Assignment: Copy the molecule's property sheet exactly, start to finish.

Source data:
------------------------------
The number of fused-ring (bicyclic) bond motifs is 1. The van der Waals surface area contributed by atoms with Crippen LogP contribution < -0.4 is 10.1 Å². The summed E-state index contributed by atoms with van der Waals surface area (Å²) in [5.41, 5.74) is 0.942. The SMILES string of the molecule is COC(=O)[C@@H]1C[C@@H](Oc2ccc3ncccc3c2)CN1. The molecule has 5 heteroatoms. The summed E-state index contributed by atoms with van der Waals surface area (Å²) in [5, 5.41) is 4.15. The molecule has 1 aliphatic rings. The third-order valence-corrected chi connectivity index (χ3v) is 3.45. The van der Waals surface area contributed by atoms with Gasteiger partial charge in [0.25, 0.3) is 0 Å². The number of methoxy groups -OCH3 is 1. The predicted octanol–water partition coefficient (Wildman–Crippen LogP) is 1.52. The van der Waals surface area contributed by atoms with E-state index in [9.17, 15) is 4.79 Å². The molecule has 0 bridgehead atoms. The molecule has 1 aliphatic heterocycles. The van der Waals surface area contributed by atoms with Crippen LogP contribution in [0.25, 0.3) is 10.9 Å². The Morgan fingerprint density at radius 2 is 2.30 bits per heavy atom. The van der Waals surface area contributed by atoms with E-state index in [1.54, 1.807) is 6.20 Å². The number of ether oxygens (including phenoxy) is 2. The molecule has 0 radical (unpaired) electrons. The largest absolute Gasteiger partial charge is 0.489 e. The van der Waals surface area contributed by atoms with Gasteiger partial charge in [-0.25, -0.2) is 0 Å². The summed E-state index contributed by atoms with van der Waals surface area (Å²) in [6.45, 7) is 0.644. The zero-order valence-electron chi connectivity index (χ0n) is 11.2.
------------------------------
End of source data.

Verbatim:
The number of fused-ring (bicyclic) bond motifs is 1. The van der Waals surface area contributed by atoms with Crippen LogP contribution < -0.4 is 10.1 Å². The summed E-state index contributed by atoms with van der Waals surface area (Å²) in [5.41, 5.74) is 0.942. The SMILES string of the molecule is COC(=O)[C@@H]1C[C@@H](Oc2ccc3ncccc3c2)CN1. The molecule has 5 heteroatoms. The summed E-state index contributed by atoms with van der Waals surface area (Å²) in [5, 5.41) is 4.15. The molecule has 1 aliphatic rings. The third-order valence-corrected chi connectivity index (χ3v) is 3.45. The van der Waals surface area contributed by atoms with Gasteiger partial charge in [0.25, 0.3) is 0 Å². The number of methoxy groups -OCH3 is 1. The predicted octanol–water partition coefficient (Wildman–Crippen LogP) is 1.52. The van der Waals surface area contributed by atoms with E-state index in [9.17, 15) is 4.79 Å². The molecule has 0 bridgehead atoms. The molecule has 1 aliphatic heterocycles. The van der Waals surface area contributed by atoms with Crippen LogP contribution in [0.25, 0.3) is 10.9 Å². The Morgan fingerprint density at radius 2 is 2.30 bits per heavy atom. The van der Waals surface area contributed by atoms with E-state index in [1.54, 1.807) is 6.20 Å². The number of ether oxygens (including phenoxy) is 2. The molecule has 0 radical (unpaired) electrons. The largest absolute Gasteiger partial charge is 0.489 e. The van der Waals surface area contributed by atoms with Gasteiger partial charge in [-0.25, -0.2) is 0 Å². The summed E-state index contributed by atoms with van der Waals surface area (Å²) in [6.45, 7) is 0.644. The zero-order valence-electron chi connectivity index (χ0n) is 11.2.